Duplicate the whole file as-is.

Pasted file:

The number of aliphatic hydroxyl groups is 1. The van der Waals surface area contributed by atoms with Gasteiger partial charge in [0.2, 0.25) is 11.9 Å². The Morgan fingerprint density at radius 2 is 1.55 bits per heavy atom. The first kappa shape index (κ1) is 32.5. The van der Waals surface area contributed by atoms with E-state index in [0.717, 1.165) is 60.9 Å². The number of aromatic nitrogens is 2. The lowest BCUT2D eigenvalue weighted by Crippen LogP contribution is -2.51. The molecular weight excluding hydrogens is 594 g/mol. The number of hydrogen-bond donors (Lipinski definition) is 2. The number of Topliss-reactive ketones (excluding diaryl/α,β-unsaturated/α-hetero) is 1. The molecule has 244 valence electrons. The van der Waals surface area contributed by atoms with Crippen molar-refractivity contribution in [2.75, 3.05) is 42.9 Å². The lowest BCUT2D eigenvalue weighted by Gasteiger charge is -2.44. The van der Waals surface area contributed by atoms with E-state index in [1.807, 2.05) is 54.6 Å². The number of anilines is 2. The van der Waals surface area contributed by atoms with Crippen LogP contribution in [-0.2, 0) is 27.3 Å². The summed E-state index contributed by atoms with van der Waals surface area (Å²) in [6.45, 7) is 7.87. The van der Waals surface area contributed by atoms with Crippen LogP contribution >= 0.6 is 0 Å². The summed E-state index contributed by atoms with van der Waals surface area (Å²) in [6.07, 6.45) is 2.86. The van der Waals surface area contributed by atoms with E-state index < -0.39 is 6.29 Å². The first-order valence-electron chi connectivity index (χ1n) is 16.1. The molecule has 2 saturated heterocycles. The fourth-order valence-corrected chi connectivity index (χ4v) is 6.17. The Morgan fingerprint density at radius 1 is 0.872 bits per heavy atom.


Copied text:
The number of aliphatic hydroxyl groups is 1. The van der Waals surface area contributed by atoms with Gasteiger partial charge in [0.2, 0.25) is 11.9 Å². The Morgan fingerprint density at radius 2 is 1.55 bits per heavy atom. The first kappa shape index (κ1) is 32.5. The van der Waals surface area contributed by atoms with E-state index in [0.717, 1.165) is 60.9 Å². The number of aromatic nitrogens is 2. The lowest BCUT2D eigenvalue weighted by Crippen LogP contribution is -2.51. The molecular weight excluding hydrogens is 594 g/mol. The number of hydrogen-bond donors (Lipinski definition) is 2. The number of Topliss-reactive ketones (excluding diaryl/α,β-unsaturated/α-hetero) is 1. The molecule has 244 valence electrons. The van der Waals surface area contributed by atoms with Crippen molar-refractivity contribution in [2.75, 3.05) is 42.9 Å². The lowest BCUT2D eigenvalue weighted by Gasteiger charge is -2.44. The van der Waals surface area contributed by atoms with E-state index in [1.807, 2.05) is 54.6 Å². The number of anilines is 2. The van der Waals surface area contributed by atoms with Crippen LogP contribution in [-0.2, 0) is 27.3 Å². The summed E-state index contributed by atoms with van der Waals surface area (Å²) in [6.45, 7) is 7.87. The van der Waals surface area contributed by atoms with Crippen LogP contribution >= 0.6 is 0 Å². The summed E-state index contributed by atoms with van der Waals surface area (Å²) in [6.07, 6.45) is 2.86. The van der Waals surface area contributed by atoms with E-state index < -0.39 is 6.29 Å². The first-order valence-electron chi connectivity index (χ1n) is 16.1. The molecule has 2 saturated heterocycles. The fourth-order valence-corrected chi connectivity index (χ4v) is 6.17. The Morgan fingerprint density at radius 1 is 0.872 bits per heavy atom.